Welcome - Amazon Cloud Map
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Welcome

Amazon Cloud Map is a fully managed service that you can use to create and maintain a map of the backend services and resources that your applications depend on. Here's how Amazon Cloud Map works:

  1. You create a namespace that identifies the name that you want to use to locate your resources and also specifies how you want to locate resources: using Amazon Cloud Map DiscoverInstances API calls, DNS queries in a VPC, or public DNS queries. Typically, a namespace contains all the services for an application, such as a billing application.

  2. You create an Amazon Cloud Map service for each type of resource for which you want to use Amazon Cloud Map to locate endpoints. For example, you might create services for web servers and database servers.

    A service is a template that Amazon Cloud Map uses when your application adds another resource, such as another web server. If you chose to locate resources using DNS when you created the namespace, a service contains information about the types of records that you want to use to locate the web server. A service also indicates whether you want to check the health of the resource and, if so, whether you want to use Route 53 health checks or a third-party health checker.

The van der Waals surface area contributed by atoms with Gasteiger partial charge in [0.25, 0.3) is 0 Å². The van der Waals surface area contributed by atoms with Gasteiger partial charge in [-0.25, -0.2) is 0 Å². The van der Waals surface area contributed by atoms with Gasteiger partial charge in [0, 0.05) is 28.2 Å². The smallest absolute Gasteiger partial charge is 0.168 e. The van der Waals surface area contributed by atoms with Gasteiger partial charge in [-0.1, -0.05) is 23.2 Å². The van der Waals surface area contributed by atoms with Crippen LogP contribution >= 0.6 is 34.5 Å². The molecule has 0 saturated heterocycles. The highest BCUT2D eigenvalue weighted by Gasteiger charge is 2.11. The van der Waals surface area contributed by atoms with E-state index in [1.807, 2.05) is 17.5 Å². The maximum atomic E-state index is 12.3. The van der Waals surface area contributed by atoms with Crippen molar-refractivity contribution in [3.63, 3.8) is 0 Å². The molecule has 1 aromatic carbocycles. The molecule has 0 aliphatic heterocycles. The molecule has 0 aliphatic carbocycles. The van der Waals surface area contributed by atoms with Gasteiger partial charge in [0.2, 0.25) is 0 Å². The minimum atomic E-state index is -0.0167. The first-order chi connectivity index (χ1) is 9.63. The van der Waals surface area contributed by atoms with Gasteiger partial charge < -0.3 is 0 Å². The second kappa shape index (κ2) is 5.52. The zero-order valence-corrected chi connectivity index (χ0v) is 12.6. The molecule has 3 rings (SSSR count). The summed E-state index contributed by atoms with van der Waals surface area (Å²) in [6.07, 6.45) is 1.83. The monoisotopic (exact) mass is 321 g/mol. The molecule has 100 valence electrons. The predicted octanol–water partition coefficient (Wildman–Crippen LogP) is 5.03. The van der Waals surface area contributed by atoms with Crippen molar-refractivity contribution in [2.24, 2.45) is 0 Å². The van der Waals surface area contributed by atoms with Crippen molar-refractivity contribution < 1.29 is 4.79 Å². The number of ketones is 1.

3. When your application adds a resource, it can call the Amazon Cloud Map RegisterInstance API action, which creates a service instance. The service instance contains information about how your application can locate the resource, whether using DNS or using the Amazon Cloud Map DiscoverInstances API action.

  4. When your application needs to connect to a resource, it calls DiscoverInstances and specifies the namespace and service that are associated with the resource. Amazon Cloud Map returns information about how to locate one or more resources. If you specified health checking when you created the service, Amazon Cloud Map returns only healthy instances.

Amazon Cloud Map is tightly integrated with Amazon Elastic Container Service (Amazon ECS). As new container tasks spin up or down, they automatically register with Amazon Cloud Map. You can use the Kubernetes ExternalDNS connector to integrate Amazon Elastic Kubernetes Service with Amazon Cloud Map. You can also use Amazon Cloud Map to register and locate any cloud resources, such as Amazon EC2 instances, Amazon DynamoDB, Amazon S3 buckets, Amazon Simple Queue Service (Amazon SQS) queues, or APIs deployed on top of Amazon API Gateway, among others. You can specify attribute values for services instances, and clients can use these attributes to filter the resources that Amazon Cloud Map returns. For example, an application can request resources in a particular deployment stage, like BETA or PROD.